• I am going to mix my first glaze this week end. So this detailed process has arrived in my mail box just in time. Easy to follow and easy to understand. I was going to work from notes from a Ceramics book, but was getting quiet nervous about the procedure. After reading this, feeling a little more confident. Thanks Richard.

  • I agree with Cornia on sifting the dry ingredients first. Makes it a whole lot easier. Kind of like in baking, sifting ingredients first helps avoid lump.
    For testing, I like the throw tiny saki cups off the hump and then make some marks on the inside. This way I am able to see how the glazes breaks on raised and indented designs, translucency as it runs down and how it will pools. I try to make these really thin so they aren’t to heavy write what glaze it is on the outside with watered down iron oxide. Though I haven’t down it yet, they can be glued to a board as reference. for now I just keep them in a little box.

  • Great article. To get a little more out of my test tiles I create a matrix on each tile. Picture a 3 x 3 tic-tac-toe grid on a bent tile with a grooved facet. Across the top row is one coat of glaze, across the middle, two coats and across the bottom row three coats.

    After the third initial coat, down the left hand column I brush texturizer. The middle row is left unaltered and the right hand column is brushed over with a gloss-clear glaze.

    Since I routinely use both red and white (low fire earthenenware) clay I repeat this for both clays. Now I see 18 possible effects for each glaze, greatly expanding my options.

    Mike Koch
    Klaytivity.com

  • I put a small amount of water in the container I’m going to mix and store the glaze in before I weigh and add any materials. It cuts down a lot on the dust that rises up when you tip the materials in, especially with the very light, fine materials. The more dust I can keep out of the air in my work space, the better as far as I’m concerned.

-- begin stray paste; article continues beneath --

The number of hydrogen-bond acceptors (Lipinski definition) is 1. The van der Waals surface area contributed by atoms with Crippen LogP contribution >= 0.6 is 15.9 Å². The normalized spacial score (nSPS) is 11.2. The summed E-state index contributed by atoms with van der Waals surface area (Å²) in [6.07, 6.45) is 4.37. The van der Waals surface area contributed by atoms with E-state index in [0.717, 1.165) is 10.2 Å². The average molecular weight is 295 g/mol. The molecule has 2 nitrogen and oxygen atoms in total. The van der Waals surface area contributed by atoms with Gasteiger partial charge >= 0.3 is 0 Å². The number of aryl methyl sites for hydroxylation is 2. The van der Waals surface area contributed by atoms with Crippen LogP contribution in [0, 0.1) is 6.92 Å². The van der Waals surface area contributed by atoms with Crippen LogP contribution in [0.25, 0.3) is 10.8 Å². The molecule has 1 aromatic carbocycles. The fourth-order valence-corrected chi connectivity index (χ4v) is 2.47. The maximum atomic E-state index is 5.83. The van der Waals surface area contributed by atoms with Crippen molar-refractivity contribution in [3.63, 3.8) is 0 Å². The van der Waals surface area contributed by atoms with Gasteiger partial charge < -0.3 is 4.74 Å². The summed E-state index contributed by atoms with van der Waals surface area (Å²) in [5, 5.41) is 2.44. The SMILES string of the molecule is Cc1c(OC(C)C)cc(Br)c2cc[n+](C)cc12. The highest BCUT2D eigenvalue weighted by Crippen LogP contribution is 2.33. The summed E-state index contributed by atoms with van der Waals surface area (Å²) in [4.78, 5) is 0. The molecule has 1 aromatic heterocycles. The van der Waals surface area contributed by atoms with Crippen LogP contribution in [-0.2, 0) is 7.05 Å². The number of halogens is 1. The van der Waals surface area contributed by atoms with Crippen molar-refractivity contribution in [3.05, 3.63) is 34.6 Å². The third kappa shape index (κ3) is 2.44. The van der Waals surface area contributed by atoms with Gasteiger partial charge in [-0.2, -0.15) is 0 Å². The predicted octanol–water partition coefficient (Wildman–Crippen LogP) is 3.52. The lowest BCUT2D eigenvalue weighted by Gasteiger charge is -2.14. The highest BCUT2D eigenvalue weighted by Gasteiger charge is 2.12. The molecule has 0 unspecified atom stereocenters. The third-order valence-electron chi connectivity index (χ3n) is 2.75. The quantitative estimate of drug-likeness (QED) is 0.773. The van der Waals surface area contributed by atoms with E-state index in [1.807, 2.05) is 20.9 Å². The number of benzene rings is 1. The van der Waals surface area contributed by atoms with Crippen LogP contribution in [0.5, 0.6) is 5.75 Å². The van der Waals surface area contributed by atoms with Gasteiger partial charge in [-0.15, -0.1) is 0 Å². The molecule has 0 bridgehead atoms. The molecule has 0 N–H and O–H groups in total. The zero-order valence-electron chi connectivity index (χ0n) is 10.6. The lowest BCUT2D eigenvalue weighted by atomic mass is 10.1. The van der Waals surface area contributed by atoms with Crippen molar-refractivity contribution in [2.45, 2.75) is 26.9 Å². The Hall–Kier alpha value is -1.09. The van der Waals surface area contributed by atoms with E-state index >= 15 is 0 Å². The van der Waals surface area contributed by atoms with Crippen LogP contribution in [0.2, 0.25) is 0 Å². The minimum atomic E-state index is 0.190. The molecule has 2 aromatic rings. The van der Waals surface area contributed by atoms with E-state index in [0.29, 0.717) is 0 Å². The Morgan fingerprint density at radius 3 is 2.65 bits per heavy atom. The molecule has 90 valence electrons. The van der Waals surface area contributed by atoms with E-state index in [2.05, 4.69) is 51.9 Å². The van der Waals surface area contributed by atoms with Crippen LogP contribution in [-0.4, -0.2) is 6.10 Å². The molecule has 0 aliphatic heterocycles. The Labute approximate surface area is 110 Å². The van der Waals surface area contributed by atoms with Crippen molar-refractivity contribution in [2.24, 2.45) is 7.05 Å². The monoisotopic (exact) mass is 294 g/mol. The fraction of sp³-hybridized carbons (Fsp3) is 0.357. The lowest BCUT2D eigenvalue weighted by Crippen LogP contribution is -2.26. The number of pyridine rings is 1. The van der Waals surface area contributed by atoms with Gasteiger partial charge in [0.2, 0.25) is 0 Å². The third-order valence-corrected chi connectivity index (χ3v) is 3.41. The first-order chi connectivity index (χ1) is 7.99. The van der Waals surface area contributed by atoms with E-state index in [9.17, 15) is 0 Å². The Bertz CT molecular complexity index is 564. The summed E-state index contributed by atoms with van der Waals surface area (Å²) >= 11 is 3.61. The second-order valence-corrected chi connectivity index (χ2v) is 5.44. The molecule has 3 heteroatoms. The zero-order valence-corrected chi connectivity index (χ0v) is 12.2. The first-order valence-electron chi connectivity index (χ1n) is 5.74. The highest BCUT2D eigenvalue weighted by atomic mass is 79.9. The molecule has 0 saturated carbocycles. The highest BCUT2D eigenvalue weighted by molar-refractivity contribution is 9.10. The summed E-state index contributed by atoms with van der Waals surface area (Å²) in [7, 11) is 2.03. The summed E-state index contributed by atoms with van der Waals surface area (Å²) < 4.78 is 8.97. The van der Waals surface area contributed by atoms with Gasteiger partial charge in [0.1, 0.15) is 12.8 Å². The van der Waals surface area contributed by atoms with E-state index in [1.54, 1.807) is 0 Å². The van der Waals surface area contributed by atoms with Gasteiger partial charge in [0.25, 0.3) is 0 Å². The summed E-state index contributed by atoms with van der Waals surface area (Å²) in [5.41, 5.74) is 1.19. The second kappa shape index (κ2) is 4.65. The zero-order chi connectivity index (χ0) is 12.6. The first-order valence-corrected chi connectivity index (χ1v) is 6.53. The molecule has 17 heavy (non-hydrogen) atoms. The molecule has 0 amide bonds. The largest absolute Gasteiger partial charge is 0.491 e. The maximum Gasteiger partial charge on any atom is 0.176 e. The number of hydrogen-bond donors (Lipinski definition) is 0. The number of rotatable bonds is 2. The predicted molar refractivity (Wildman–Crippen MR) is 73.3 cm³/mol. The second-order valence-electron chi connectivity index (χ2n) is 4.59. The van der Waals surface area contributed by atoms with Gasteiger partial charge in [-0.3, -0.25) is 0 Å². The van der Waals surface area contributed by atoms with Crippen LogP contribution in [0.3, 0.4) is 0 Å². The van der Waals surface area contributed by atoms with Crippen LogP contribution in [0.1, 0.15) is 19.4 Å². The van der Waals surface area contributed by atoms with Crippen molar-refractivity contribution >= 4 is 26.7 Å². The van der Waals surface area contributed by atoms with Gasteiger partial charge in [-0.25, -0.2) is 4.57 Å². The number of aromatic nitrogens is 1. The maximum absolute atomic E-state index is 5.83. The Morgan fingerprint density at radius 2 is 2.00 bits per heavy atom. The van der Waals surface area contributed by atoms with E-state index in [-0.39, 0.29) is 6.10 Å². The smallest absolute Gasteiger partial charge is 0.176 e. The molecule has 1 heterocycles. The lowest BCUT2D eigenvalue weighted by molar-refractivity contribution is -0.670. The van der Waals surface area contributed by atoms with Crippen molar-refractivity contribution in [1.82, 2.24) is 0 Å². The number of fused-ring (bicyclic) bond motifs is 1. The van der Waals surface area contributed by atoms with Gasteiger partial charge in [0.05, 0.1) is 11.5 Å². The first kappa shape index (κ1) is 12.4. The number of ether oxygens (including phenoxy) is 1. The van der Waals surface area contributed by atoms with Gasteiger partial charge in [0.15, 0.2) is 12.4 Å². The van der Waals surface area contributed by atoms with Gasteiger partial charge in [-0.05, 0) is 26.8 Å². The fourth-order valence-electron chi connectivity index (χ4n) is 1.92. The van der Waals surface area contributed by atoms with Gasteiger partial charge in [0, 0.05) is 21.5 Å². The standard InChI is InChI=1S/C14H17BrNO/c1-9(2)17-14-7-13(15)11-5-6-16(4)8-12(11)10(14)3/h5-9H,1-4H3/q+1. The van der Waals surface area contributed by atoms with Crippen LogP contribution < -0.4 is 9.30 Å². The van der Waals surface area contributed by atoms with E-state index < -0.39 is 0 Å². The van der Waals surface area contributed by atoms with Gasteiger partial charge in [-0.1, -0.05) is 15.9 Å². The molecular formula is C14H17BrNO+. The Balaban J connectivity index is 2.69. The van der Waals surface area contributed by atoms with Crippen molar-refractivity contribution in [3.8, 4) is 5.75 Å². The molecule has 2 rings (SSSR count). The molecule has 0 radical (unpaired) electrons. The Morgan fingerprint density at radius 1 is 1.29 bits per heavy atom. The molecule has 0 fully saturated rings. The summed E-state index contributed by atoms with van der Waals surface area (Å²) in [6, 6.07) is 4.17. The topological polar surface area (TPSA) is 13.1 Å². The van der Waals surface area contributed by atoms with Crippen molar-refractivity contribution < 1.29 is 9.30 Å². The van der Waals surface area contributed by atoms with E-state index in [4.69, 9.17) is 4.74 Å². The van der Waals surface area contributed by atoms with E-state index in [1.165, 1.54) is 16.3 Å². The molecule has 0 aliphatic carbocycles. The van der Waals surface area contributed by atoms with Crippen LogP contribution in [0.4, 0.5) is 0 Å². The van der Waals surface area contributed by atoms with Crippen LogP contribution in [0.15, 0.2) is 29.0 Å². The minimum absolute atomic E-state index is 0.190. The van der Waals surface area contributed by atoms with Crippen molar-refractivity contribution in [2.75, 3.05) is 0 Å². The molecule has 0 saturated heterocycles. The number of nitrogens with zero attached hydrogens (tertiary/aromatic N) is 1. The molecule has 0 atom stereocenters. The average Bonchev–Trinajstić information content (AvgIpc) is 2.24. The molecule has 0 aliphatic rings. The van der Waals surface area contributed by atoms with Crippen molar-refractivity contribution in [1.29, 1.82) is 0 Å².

If there are favorite glazes you mix and use often, or a glaze that doesn’t store well wet, the weighed materials can go into a plastic bag,(labeled!), and sealed. Once the bag is sealed, the materials can be tumbled together before being added to water, which is especially helpful if the glaze contains bentonite as a suspender. Dry batches don’t take up a lot of room, and they’re ready to add to water and mix whenever you need them. I hate getting excited about glazing a bunch of work, only to discover I’m running short on a particular glaze!

  • I am still learning and have soooo many questions. I was told it is best to let a newly mixed glaze sit at least 24 hours and then sieve a second time, then use it. Any thoughts? A good thing or a waste of time?
    Col

  • Actually, if you let it sit overnight before you seive it, it gives the materials a chance to get thoroughly wetted, which can mean it mixes smoothly and without lumps, making seiving easier. (Just as plaster mixes smoothly if it has time to get thoroughly wetted first, but tends to be a lumpy disaster if you skip that bit.)

  • See also the indispensable “Ceramic Spectrum” by Robin Hopper for an exhaustive description of glaze testing and a very efficient coding method! It’s the best money I ever spent on a ceramic reference.

  • Working strictly from knowledge gained with commercial glazes, I see 4 very vital pieces of info missing (never know what they will uncover = 12ish tiles)

    1: make 3 test tiles – fire all 3 once, 2 twice and 1 three times. Sometimes the color will change with successive.
    Had a specialty glaze came out a beautiful sky blue. added some details and refired – it had grass green splotches on it. The final coat the piece turned green.